I’m a fan of digital photo frames for how they unlock the countless pictures you’d otherwise not be sharing with your family and friends. Sure, you can post your pics to Facebook, Twitter, Instagram and online family photo folders, but those are one-offs, individual images that describe a moment in your life. And you’ve got to hope that nobody misses any of your photos as they fly through their social feeds.
That’s not at all the same as a larger grouping of photos you can control on a digital photo frame that you’ve given out. These always-available images rotate through to tell a larger and every-changing story about your family and its ongoing adventures.
And if you think that digital photo frames are a pain to update, you’re behind the times. Many models can pull their pics from the cloud via WiFi, and you can update your displayed images anytime from any location in the world.
The Photo Playlist of Your Life
But I think the opportunity to maintain an ever-changing photographic ‘playlist’ is the big “aha moment” that lots of folks still haven’t discovered. Do you want to rotate through photos from your past vacation? Maybe your last few weeks of weekend fun? How about some family archival photos? It’s all as easy as a few clicks away…
Whatever the topic, photo playlists give you the opportunity to display a much richer story.
Everyone makes photo books, right? But these books often just sit on a shelf. Why not use those same images to add to your life’s photo playlist that’s always rotating through on a digital photo frame?
(If you’re twitching about the idea of ‘always,’ don’t worry… These frames have sleep modes.)
Loving Nixplay’s Dynamic Playlist Feature
I’ve been using Nixplay digital photo frames for the past few years. Originally, I uploaded my pics to Nixplay’s cloud and then synced the photos to my frames from there. Truthfully, it was a bit cumbersome. So, when Nixplay began linking to cloud services like Instagram, Flickr and Dropbox, that was the upgrade that made moving my photo files to my Nixplay frames almost effortless.
I simply created a Dropbox photo folder on my iMac’s desktop. I linked that folder to my Nixplay online account and digital frame. Then, I simply drop my photo files into the folder to add to the frame’s playlist.
Just as importantly, I regularly delete older photos in the folder to keep the frame’s content fresh. This is how I maintain my “dynamic playlist.”
(You can have as many playlists or dynamic playlists as you want.)
I know I’ve said this before, but you absolutely don’t want to keep older pictures hanging around when you’ve got fresh content to share. There will be exceptions, but I find this rule generally holds.
How Illuminating is Skylight?
If you’re in the market to pick up one of these visual portals to your recent past, congratulations! Is Nixplay the only choice out there? Not at all…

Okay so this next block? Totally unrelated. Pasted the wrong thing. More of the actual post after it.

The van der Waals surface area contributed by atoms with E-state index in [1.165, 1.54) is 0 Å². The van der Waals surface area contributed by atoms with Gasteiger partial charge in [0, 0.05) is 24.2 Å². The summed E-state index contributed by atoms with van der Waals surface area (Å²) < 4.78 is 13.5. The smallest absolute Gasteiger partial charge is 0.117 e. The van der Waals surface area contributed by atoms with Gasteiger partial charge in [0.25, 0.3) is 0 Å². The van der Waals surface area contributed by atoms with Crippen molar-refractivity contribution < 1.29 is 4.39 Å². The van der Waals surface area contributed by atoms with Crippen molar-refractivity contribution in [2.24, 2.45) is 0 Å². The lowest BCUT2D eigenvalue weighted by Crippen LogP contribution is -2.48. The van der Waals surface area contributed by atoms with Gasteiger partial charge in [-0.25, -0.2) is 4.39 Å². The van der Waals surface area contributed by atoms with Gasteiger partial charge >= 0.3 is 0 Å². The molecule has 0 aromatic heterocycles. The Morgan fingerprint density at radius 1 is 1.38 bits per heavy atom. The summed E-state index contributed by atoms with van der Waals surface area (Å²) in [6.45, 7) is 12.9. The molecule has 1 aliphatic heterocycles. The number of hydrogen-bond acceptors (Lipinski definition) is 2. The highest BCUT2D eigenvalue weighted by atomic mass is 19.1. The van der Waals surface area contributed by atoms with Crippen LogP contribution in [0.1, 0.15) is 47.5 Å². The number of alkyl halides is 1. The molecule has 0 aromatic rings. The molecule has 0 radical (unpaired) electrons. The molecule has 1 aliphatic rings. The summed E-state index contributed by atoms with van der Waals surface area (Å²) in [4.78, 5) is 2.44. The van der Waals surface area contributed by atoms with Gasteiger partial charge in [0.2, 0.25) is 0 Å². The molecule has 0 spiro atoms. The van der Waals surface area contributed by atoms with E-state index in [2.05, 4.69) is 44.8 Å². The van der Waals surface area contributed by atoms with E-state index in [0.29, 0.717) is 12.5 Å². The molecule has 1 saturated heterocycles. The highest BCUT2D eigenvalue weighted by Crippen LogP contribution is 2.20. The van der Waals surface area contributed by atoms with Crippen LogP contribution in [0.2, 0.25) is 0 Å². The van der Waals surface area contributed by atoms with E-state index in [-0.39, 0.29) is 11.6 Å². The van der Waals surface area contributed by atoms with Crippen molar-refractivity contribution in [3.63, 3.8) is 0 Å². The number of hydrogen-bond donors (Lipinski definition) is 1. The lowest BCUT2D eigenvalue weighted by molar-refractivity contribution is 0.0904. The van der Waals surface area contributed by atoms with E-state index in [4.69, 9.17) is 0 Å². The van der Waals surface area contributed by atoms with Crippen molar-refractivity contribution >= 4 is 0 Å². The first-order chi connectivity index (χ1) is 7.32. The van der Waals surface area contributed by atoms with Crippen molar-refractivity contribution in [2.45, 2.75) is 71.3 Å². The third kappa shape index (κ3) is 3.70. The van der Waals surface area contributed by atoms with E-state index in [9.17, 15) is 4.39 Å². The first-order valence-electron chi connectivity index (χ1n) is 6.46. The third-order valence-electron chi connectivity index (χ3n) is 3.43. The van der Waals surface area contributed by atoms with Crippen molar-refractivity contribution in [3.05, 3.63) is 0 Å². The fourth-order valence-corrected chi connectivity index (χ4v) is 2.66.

In fact, a friend asked me the other day about digital photo frames made by Skylight. I did some research, and here’s what I found…
Skylight’s big trick is you can upload photos its frames it via email. No cloud storage. And no extra steps to slow you down. Operationally, viewers manage all of the photos locally on the frame and delete them when they want.
That may sound easy, but consider this… If you give out Skylight frames to relatives, you can’t manage the photo playlist from your own computer once you email the pics out.
For me, that’s a deal breaker.
(I need more control.)
That said, Skylight’s one really cool feature is its touch screen. Your viewers can swipe through your photos and ‘heart’ them much like they would on a smartphone.
(And you get an email informing you of the ‘heart’)
The Skylight frame even displays a “New Photos Have Arrived” button. That can be especially useful to give your viewers a heads-up.
The only model is the Skylight 10″ Plus frame, and it costs $159.00, which is in line with the competition.
I appreciate that Skylight originated from a Kickstarter campaign through the Harvard Innovation Lab, but the design doesn’t give me the kind of control I’m looking for to maintain my playlists.
So, I recommend you check out Nixplay…
Sticking with Nixplay
My ongoing relationship with my Nixplay frames hasn’t exactly been perfect. I’ve occasionally had delayed syncing problems, but Nixplay has ultimately come through for me.
- Again, I really love Nixplay’s dynamic playlist feature through Dropbox. Nixplay also gives you 10 GB of free online storage. (You can pay for more.)
- And the Nixplay ecosystem keeps getting better. Now there’s a mobile app, which give you on-the-go control of your frames. Plus, you can snap a photo with your smartphone and almost instantly add it to your photo frames. (Sorry, Skylight.)
There are a variety of Nixplay digital photo frames and sizes to choose from:
- I’ve got the 10″ Nixplay Seed, which costs $179.99 on Amazon.
(It has a 4×3 display orientation.)
- The 10″ Widescreen Nixplay Seed is $169.99 on Amazon.
(That one has a 16×10 display orientation.)
Nixplay Seeds are WiFi-only frames, which is just fine with me. But if you also want the old-school ability to upload pictures via SD cards, there’s the Nixplay Edge model.
- The Nixplay Edge 8″ costs $144.99 on Amazon. (4×3 orientation)
- The 13″ model costs a whopping $239.99. (16×9 orientation)
Use this Visual Storytelling Strategy
I’ve talked previously about ways to maintain your public brand online.
But you also have a personal brand to feed that’s uniquely positioned for your family and friends.
And with distance often challenging the continuity of extended family units, displaying your photo playlists on WiFi digital photo frames is a wonderful way to communicate your family’s ongoing story.